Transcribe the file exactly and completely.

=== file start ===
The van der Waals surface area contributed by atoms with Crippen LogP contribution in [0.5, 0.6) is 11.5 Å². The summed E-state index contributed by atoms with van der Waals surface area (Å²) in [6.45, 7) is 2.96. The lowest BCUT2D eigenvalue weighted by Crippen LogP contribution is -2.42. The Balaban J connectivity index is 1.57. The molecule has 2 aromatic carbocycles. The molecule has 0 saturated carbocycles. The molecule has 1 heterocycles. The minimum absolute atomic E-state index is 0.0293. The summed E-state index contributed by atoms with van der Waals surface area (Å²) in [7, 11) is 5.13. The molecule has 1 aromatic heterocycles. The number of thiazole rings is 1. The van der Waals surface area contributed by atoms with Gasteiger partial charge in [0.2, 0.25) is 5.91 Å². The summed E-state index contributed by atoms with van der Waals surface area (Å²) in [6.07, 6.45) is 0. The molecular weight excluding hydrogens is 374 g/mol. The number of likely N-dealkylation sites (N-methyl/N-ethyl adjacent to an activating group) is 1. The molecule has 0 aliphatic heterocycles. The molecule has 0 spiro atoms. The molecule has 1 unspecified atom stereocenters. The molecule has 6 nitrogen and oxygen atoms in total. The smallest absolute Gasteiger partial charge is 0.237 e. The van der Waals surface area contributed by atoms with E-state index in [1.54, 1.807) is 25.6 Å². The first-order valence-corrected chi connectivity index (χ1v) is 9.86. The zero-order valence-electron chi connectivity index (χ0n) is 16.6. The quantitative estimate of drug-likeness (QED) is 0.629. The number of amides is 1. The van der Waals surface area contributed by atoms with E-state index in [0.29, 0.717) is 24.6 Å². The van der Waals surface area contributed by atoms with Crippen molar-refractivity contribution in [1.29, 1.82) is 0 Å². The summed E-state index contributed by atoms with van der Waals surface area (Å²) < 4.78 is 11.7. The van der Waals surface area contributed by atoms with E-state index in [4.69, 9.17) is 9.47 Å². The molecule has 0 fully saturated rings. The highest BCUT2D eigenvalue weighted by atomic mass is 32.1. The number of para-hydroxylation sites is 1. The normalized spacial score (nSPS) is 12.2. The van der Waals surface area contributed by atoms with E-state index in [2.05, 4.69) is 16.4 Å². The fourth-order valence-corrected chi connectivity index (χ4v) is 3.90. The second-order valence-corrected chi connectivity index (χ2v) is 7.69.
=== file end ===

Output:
The van der Waals surface area contributed by atoms with Crippen LogP contribution in [0.5, 0.6) is 11.5 Å². The summed E-state index contributed by atoms with van der Waals surface area (Å²) in [6.45, 7) is 2.96. The lowest BCUT2D eigenvalue weighted by Crippen LogP contribution is -2.42. The Balaban J connectivity index is 1.57. The molecule has 2 aromatic carbocycles. The molecule has 0 saturated carbocycles. The molecule has 1 heterocycles. The minimum absolute atomic E-state index is 0.0293. The summed E-state index contributed by atoms with van der Waals surface area (Å²) in [7, 11) is 5.13. The molecule has 1 aromatic heterocycles. The number of thiazole rings is 1. The van der Waals surface area contributed by atoms with Gasteiger partial charge in [0.2, 0.25) is 5.91 Å². The summed E-state index contributed by atoms with van der Waals surface area (Å²) in [6.07, 6.45) is 0. The molecular weight excluding hydrogens is 374 g/mol. The number of likely N-dealkylation sites (N-methyl/N-ethyl adjacent to an activating group) is 1. The molecule has 0 aliphatic heterocycles. The molecule has 0 spiro atoms. The molecule has 1 unspecified atom stereocenters. The molecule has 6 nitrogen and oxygen atoms in total. The smallest absolute Gasteiger partial charge is 0.237 e. The van der Waals surface area contributed by atoms with E-state index in [1.54, 1.807) is 25.6 Å². The first-order valence-corrected chi connectivity index (χ1v) is 9.86. The zero-order valence-electron chi connectivity index (χ0n) is 16.6. The quantitative estimate of drug-likeness (QED) is 0.629. The number of amides is 1. The van der Waals surface area contributed by atoms with E-state index in [0.29, 0.717) is 24.6 Å². The van der Waals surface area contributed by atoms with Crippen molar-refractivity contribution in [1.29, 1.82) is 0 Å². The summed E-state index contributed by atoms with van der Waals surface area (Å²) < 4.78 is 11.7. The van der Waals surface area contributed by atoms with E-state index in [4.69, 9.17) is 9.47 Å². The molecule has 0 fully saturated rings. The highest BCUT2D eigenvalue weighted by atomic mass is 32.1. The number of para-hydroxylation sites is 1. The normalized spacial score (nSPS) is 12.2. The van der Waals surface area contributed by atoms with E-state index in [2.05, 4.69) is 16.4 Å². The fourth-order valence-corrected chi connectivity index (χ4v) is 3.90. The second-order valence-corrected chi connectivity index (χ2v) is 7.69.